Dopaminergic D2 receptor activation induces the association of β-arrestin, Akt, GSK3, and protein phosphatase 2A (PP2A). This facilitates PP2A-mediated dephosphorylation of Akt and GSK3, deactivating Akt and activating GSK3. GSK3 induces the formation of this complex, which provides a mechanism for GSK3 to induce its own activation. Self-activation of GSK3 is also exemplified by its phosphorylation of the protein phosphatase 1 (PP1) inhibitor I-2, resulting in increased PP1 activity, which dephosphorylates the inhibitory serine-phosphorylation of GSK3 to increase GSK3 activity. Activated serotonin (5HT) 2A receptor reduces serine-phosphorylation of GSK3, thereby increasing its activity. Activation of 5HT1A and Cholinergic muscarinic receptors increases the inhibitory serine-phosphorylation of GSK3. GSK3 promotes 5HT1B receptor-mediated activation of the heterotrimeric G protein, Gi, which inhibits cyclic AMP production.

Relationship with diseases

With its actual participation in a number of signaling pathways associated with disease pathology, GSK3 is being considered as a therapeutic target in many disorders.

Psychiatric diseases are likely to be one of the major classes that are amenable to GSK3 inhibitor therapeutics. Patients with bipolar disorder are already being effectively treated with lithium and it is no doubt that lithium is a GSK3 inhibitor. Although the therapeutic mechanism of action of lithium remains unclear, substantial evidence indicates that inhibition of GSK3 is a key component of lithium’s emotional stability.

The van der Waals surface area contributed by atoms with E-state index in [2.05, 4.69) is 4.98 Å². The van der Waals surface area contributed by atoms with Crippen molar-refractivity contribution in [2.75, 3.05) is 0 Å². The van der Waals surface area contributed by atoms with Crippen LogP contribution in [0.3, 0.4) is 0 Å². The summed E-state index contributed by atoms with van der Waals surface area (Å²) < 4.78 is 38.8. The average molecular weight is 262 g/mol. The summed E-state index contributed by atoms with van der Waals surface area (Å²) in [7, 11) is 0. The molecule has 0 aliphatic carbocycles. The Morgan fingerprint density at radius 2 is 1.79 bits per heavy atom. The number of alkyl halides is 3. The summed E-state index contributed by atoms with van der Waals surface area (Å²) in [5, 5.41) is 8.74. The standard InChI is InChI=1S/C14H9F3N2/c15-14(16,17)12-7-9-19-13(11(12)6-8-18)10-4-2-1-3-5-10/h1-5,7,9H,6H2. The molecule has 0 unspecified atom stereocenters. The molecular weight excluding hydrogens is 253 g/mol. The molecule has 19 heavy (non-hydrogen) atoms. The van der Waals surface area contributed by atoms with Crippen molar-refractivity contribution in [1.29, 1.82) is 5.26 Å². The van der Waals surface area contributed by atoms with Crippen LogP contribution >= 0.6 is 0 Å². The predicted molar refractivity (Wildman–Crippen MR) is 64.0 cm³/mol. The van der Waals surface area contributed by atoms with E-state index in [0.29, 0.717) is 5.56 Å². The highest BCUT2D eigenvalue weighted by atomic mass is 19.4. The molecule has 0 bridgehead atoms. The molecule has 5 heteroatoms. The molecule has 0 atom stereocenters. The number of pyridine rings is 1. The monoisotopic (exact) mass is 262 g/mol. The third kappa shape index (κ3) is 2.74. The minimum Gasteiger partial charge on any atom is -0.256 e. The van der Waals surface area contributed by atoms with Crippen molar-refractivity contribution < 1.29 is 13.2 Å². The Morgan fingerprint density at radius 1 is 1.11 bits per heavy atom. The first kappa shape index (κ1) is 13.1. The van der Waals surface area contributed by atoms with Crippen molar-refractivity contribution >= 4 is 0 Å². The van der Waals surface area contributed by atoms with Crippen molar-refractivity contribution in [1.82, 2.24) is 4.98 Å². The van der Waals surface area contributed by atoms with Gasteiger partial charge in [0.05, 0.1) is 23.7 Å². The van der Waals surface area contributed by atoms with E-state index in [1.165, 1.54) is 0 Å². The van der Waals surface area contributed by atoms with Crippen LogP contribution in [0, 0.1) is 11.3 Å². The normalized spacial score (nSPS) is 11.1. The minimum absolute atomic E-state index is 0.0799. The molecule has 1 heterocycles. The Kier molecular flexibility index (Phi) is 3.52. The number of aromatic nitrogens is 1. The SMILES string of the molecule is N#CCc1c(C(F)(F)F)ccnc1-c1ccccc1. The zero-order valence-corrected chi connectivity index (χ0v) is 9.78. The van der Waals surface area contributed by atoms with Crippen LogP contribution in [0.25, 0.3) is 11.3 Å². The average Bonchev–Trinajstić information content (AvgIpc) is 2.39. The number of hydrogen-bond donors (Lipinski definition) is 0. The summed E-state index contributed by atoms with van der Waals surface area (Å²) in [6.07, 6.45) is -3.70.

GSK3 is likely to be therapeutic for a number of neurological disorders. The evidence is particularly strong for Alzheimer’s disease, which has been well discussed in multiple reviews. In Alzheimer’s disease, GSK3 has been proved to promote every major pathological process, including amyloid β peptide production and tau phosphorylation, which leads to the two hallmark pathologies of Alzheimer’s disease, amyloid plaques and neurofibrillary tangles, respectively. GSK3 inhibitors improve many cognitive functions in rodent models of Alzheimer’s disease, which is a key outcome since dementia is the defining characteristic of Alzheimer’s disease.

Diseases involving inflammation in the periphery have also been shown to benefit from the anti-inflammatory effects of GSK3 inhibitors. Interestingly, administration of GSK3 inhibitors was effective to afford mice protection (survival) from an otherwise lethal dose of the inflammatory stimulant lipopolysaccharide used to model sepsis. Administration of GSK3 inhibitors also reduced inflammation and pathology in rodent models of asthma, arthritis, colitis, and peritonitis. Thus, GSK3 inhibitors provide an effective intervention for all inflammatory diseases in which they have been tested in rodent models

References:

1. Wu D, Pan W. GSK3: a multifaceted kinase in Wnt signaling. Trends in biochemical sciences. 2010;35(3):161-168.
2. Hur E-M, Zhou F-Q. GSK3 signaling in neural development. Nature reviews Neuroscience. 2010;11(8):539-551.
3. McCubrey JA, Steelman LS, Bertrand FE, et al. GSK-3 as potential target for therapeutic intervention in cancer. Oncotarget. 2014;5(10):2881-2911.
4. Beurel E, Grieco SF, Jope RS. Glycogen synthase kinase-3 (GSK3): regulation, actions, and diseases. Pharmacology & therapeutics. 2015;0:114-131.
5. Riobó NA, Lu K, Ai X, et al, Emerson CP. Phosphoinositide 3-kinase and Akt are essential for Sonic Hedgehog signaling. Proceedings of the National Academy of Sciences of the United States of America. 2006;103(12):4505-4510.
6. Phukan S, Babu V, Kannoji A, et al. GSK3β: role in therapeutic landscape and development of modulators. British Journal of Pharmacology. 2010;160(1):1-19.
7. McManus EJ, Sakamoto K, Armit LJ, et al. Role that phosphorylation of GSK3 plays in insulin and Wnt signalling defined by knockin analysis. The EMBO Journal. 2005;24(8):1571-1583.